Wade Davis Jr. knew he was gay his sophomore year of high school.
But throughout his career as a professional football player, it was a secret to his teammates. After all, 2003—the year he retired—was a different time, as he puts it. A national conversation surrounding gay athletes' place in professional sports was unheard of.
But today, Davis is public about his sexuality. He has been living as an openly gay man since 2006, and he came out to the media last June. One of many former professional athletes to come out after retirement, the advocate and activist will represent LGBT athletes of all stripes June 30 as he leads the Pride parade as its grand marshal.
It's been quite a year for the LGBT sports community, and not just because NBA player Jason Collins came out in April as the first openly gay male athlete still actively playing his sport. The Gay and Lesbian Sports Hall of Fame was established in Chicago in May. LGBT-focused marketing firm Target 10 named the city the top in the nation for gay athletes this month. And July marks the 7th anniversary of the city hosting the Gay Games, an international competition held annually in different locations around the world. It all comes fresh off a Supreme Court decision that struck down the Defense of Marriage Act and paved way for gay marriage in California this week.
But gay athletes and activists note the LGBT community still has strides to make before they can achieve equality in professional sports. Before the Super Bowl, San Francisco 49ers cornerback Chris Culliver apologized for saying gays don't belong in his locker room. Roy Hibbert of the Indiana Pacers was fined for using a gay slur in remarks about LeBron James after a game in June.
So Davis as Jr. leads this year's Pride revelers and members of the Retired Professional Football Players of Chicago through Boystown, how do Chicago's gay athletes react to the national spotlight their passion for sport has received?
Many are just happy to see another barrier chipped away.
"Organized sports, that was the last bastion of people who weren't out," said Pride Parade organizer Richard Pfeiffer. "As I grew up, I didn't have many role models like that. It's important for this generation to have role models in many fields."
Pfeiffer said Davis was the natural choice to lead the parade this year, both because of the national conversation concerning athletes coming out and because he will launch an initiative focused on LGBT youth in sports in Chicago later this year.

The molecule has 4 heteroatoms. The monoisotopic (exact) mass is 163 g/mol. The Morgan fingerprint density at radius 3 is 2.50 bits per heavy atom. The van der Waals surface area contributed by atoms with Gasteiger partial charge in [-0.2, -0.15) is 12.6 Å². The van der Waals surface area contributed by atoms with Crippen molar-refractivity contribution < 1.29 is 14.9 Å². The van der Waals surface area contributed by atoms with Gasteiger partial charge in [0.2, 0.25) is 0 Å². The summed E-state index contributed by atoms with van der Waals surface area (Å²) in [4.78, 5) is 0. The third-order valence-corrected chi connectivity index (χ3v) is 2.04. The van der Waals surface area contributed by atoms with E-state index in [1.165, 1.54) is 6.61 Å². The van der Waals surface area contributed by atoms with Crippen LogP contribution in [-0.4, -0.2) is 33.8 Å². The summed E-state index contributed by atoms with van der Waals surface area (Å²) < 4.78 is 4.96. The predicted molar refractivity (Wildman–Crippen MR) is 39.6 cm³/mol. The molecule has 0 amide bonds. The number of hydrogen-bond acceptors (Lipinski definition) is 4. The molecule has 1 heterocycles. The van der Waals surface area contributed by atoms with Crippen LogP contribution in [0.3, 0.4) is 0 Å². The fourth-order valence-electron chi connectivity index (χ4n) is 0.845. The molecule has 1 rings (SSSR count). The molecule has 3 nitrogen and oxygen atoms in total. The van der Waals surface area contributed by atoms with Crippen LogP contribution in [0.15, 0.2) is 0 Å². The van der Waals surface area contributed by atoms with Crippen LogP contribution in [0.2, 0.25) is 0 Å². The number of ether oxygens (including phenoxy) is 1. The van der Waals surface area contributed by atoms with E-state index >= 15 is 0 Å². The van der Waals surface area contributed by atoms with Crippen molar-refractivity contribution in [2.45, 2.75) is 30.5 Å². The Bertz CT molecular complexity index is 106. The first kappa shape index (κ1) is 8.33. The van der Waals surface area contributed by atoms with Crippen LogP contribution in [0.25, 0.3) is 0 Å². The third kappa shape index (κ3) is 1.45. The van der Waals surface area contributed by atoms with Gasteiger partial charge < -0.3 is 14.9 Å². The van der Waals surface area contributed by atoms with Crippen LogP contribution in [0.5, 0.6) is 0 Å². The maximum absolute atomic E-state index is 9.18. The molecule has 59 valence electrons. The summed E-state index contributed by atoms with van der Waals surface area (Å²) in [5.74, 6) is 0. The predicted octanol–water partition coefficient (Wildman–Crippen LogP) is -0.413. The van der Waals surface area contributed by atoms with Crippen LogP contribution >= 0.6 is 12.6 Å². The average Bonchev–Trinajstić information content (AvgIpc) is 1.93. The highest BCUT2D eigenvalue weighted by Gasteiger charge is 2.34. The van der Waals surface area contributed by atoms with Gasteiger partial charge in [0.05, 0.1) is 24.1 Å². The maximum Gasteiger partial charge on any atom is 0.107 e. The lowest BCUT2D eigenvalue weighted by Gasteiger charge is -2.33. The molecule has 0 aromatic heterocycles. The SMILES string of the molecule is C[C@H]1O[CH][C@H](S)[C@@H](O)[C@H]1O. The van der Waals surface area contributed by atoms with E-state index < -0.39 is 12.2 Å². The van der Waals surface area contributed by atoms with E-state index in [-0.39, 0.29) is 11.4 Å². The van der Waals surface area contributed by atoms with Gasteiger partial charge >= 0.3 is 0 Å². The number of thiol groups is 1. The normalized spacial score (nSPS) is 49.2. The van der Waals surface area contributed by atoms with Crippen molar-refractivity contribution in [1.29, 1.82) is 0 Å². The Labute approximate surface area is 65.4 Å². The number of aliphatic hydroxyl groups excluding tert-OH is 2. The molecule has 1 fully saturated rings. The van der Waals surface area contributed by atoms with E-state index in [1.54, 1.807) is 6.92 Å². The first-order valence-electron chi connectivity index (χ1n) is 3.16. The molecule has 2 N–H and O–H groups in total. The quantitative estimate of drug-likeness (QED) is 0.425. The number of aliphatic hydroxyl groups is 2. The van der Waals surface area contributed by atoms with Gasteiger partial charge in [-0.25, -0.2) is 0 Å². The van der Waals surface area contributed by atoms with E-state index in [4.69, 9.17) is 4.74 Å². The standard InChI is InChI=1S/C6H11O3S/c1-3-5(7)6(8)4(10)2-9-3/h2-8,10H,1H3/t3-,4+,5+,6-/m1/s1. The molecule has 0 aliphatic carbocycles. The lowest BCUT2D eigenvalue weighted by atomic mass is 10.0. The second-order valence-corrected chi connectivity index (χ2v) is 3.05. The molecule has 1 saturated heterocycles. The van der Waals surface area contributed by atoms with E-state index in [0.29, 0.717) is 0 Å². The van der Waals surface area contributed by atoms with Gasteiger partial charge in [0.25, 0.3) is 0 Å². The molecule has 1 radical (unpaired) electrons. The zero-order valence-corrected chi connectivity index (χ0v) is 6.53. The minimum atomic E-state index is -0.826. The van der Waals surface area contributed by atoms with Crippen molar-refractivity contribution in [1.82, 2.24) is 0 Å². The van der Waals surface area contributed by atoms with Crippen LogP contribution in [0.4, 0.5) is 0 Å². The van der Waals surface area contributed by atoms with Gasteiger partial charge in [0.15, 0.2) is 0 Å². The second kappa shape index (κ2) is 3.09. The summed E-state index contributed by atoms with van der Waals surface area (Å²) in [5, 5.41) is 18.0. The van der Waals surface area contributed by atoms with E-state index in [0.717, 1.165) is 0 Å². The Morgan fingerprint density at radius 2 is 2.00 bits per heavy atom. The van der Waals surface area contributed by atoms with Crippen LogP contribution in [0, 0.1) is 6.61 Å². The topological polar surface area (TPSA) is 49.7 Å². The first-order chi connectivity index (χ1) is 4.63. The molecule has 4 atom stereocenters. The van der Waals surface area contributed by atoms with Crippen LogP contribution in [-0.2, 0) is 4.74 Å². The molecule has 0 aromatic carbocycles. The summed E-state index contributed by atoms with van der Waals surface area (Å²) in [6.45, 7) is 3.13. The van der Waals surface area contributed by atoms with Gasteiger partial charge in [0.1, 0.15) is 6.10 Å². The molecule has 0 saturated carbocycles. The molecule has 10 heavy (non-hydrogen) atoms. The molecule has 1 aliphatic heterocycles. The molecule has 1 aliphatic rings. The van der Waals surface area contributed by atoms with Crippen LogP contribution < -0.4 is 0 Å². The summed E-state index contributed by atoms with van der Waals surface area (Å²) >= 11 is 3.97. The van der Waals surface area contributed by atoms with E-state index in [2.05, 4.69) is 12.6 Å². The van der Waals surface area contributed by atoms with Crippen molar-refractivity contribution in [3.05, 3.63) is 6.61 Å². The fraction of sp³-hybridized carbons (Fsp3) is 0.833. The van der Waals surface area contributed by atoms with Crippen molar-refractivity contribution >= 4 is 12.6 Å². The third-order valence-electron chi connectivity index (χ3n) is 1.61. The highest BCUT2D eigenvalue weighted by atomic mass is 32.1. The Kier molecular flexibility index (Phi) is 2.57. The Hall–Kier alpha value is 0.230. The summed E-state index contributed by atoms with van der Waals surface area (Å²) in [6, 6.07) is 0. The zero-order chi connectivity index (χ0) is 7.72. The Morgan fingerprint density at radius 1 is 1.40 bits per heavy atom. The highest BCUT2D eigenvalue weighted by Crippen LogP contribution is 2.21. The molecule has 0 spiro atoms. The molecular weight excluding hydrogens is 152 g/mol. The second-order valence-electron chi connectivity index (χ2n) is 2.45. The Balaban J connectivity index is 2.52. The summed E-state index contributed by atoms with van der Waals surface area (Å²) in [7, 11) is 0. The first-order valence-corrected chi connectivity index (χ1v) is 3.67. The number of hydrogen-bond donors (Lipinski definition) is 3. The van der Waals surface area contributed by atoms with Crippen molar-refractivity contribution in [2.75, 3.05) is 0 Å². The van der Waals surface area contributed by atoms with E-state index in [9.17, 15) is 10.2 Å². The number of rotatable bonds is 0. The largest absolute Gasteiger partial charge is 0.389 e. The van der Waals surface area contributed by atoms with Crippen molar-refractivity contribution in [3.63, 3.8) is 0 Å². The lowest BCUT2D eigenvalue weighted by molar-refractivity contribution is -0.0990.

"We keep our eyes out on what's going on in the national communities to choose grand marshals," he said. Past marshals have included outspoken gay actor George Takei of "Star Trek" fame, transgender actress Alexandra Billings and lesbian country singer Chely Wright
Grete Hornstrom, 32, of Uptown, said she has seen firsthand how vast and inviting Chicago's LGBT athletic community can be. After moving to the city from California about a year and a half ago, she said it was a way for her and her fiance to make friends in a new scene. She's now commissioner of women's basketball for the Chicago Metropolitan Sports Association, a 4,000-member LGBT sports organization with 29 leagues in 11 sports.
"For me, playing in a sports league, it was a way to be able to develop friendships where I didn't have to hide where I was," she said. "For me, in a different league in a different time in my life, I would have been hiding that."
She said she is happy to see athletes such as Collins and Brittney Griner of the WNBA playing openly, but true equality in sports for the gay athlete looks different.
"For me, it's when people are able to be who they are without having to worry about it," she said. "When someone comes out, it's not a news story."
Michael Erwin, 41, of Lincoln Square and a board member with the CMSA, agrees.
"2013 could be the year we stop looking at someone as a gay athlete and just start looking at them as an athlete," he said. "At least I hope so."
Former Chicago Bear Brendon Ayanbadejo has spent much of his retirement from the NFL in 2012 trying to make that a reality, through public speaking and his work with Athlete Ally, a group that works to fight homophobia in sports. Ayanbadejo says he is contact with several current NFL players and other professional athletes, in hopes of organizing a way for them to come out together publicly. A straight man, Ayanbadejo first began advocating for same-sex marriage during his career in 2009.
"Eventually we'll have every athlete out, and not have to worry about how people are going to treat them or lose their jobs," he said, adding that the athletes he is in contact with will only come out when they are comfortable enough. "It could be one, it could be two, it could be three or four."
He likens homophobia among athletes and fans to the racism Jackie Robinson faced in the '40s when he broke the color line in Major League Baseball.